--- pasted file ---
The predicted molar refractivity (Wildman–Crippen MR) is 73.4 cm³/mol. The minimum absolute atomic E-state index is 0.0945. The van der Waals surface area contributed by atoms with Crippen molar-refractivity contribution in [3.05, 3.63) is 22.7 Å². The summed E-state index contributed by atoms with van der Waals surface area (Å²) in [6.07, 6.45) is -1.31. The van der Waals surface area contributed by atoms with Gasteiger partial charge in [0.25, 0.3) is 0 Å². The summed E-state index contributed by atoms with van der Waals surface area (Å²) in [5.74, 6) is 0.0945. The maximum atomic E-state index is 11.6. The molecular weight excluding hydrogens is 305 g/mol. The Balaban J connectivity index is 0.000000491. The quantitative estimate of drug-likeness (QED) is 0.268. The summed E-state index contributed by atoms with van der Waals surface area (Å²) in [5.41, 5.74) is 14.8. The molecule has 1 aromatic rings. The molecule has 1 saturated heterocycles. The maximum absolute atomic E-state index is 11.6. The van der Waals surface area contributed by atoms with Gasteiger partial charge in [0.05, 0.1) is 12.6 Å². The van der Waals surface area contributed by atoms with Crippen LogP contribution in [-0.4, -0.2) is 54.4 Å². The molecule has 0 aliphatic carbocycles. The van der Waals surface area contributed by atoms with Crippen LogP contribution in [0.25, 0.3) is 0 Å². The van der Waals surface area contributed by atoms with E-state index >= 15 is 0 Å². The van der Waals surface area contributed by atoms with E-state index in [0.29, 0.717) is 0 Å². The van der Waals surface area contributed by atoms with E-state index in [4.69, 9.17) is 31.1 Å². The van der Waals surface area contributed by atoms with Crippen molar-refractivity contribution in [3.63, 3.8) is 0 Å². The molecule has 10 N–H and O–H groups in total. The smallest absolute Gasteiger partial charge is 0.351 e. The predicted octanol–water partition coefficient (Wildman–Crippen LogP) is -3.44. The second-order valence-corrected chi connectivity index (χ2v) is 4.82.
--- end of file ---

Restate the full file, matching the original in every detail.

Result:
The predicted molar refractivity (Wildman–Crippen MR) is 73.4 cm³/mol. The minimum absolute atomic E-state index is 0.0945. The van der Waals surface area contributed by atoms with Crippen molar-refractivity contribution in [3.05, 3.63) is 22.7 Å². The summed E-state index contributed by atoms with van der Waals surface area (Å²) in [6.07, 6.45) is -1.31. The van der Waals surface area contributed by atoms with Gasteiger partial charge in [0.25, 0.3) is 0 Å². The summed E-state index contributed by atoms with van der Waals surface area (Å²) in [5.74, 6) is 0.0945. The maximum atomic E-state index is 11.6. The molecular weight excluding hydrogens is 305 g/mol. The Balaban J connectivity index is 0.000000491. The quantitative estimate of drug-likeness (QED) is 0.268. The summed E-state index contributed by atoms with van der Waals surface area (Å²) in [5.41, 5.74) is 14.8. The molecule has 1 aromatic rings. The molecule has 1 saturated heterocycles. The maximum absolute atomic E-state index is 11.6. The van der Waals surface area contributed by atoms with Gasteiger partial charge in [0.05, 0.1) is 12.6 Å². The van der Waals surface area contributed by atoms with Crippen LogP contribution in [-0.4, -0.2) is 54.4 Å². The molecule has 0 aliphatic carbocycles. The van der Waals surface area contributed by atoms with Crippen LogP contribution in [0.25, 0.3) is 0 Å². The van der Waals surface area contributed by atoms with E-state index >= 15 is 0 Å². The van der Waals surface area contributed by atoms with E-state index in [0.29, 0.717) is 0 Å². The van der Waals surface area contributed by atoms with E-state index in [4.69, 9.17) is 31.1 Å². The van der Waals surface area contributed by atoms with Crippen molar-refractivity contribution in [3.63, 3.8) is 0 Å². The molecule has 10 N–H and O–H groups in total. The smallest absolute Gasteiger partial charge is 0.351 e. The predicted octanol–water partition coefficient (Wildman–Crippen LogP) is -3.44. The second-order valence-corrected chi connectivity index (χ2v) is 4.82.